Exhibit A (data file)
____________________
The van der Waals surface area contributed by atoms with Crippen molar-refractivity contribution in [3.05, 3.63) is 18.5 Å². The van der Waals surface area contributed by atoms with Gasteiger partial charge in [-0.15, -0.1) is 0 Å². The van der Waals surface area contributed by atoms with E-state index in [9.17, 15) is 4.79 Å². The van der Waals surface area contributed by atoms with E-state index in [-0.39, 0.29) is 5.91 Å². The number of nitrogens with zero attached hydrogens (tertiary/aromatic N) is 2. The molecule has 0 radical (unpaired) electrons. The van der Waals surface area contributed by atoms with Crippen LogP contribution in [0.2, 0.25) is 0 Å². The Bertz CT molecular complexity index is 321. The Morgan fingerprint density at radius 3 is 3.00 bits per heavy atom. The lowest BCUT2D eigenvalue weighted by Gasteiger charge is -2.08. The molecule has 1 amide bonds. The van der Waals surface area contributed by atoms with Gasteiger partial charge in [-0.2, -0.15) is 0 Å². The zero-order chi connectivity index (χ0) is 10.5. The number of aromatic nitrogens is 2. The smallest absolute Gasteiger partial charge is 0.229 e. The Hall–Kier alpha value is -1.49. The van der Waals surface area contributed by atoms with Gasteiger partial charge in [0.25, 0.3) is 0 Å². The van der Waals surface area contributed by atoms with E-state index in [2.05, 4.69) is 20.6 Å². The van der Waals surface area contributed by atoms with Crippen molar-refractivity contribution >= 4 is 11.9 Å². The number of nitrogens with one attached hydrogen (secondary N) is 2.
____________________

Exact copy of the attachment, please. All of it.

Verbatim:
The van der Waals surface area contributed by atoms with Crippen molar-refractivity contribution in [3.05, 3.63) is 18.5 Å². The van der Waals surface area contributed by atoms with Gasteiger partial charge in [-0.15, -0.1) is 0 Å². The van der Waals surface area contributed by atoms with E-state index in [9.17, 15) is 4.79 Å². The van der Waals surface area contributed by atoms with E-state index in [-0.39, 0.29) is 5.91 Å². The number of nitrogens with zero attached hydrogens (tertiary/aromatic N) is 2. The molecule has 0 radical (unpaired) electrons. The van der Waals surface area contributed by atoms with Crippen LogP contribution in [0.2, 0.25) is 0 Å². The Bertz CT molecular complexity index is 321. The Morgan fingerprint density at radius 3 is 3.00 bits per heavy atom. The lowest BCUT2D eigenvalue weighted by Gasteiger charge is -2.08. The molecule has 1 amide bonds. The van der Waals surface area contributed by atoms with Gasteiger partial charge in [-0.2, -0.15) is 0 Å². The zero-order chi connectivity index (χ0) is 10.5. The number of aromatic nitrogens is 2. The smallest absolute Gasteiger partial charge is 0.229 e. The Hall–Kier alpha value is -1.49. The van der Waals surface area contributed by atoms with Gasteiger partial charge in [0.25, 0.3) is 0 Å². The van der Waals surface area contributed by atoms with E-state index in [2.05, 4.69) is 20.6 Å². The van der Waals surface area contributed by atoms with Crippen molar-refractivity contribution >= 4 is 11.9 Å². The number of nitrogens with one attached hydrogen (secondary N) is 2.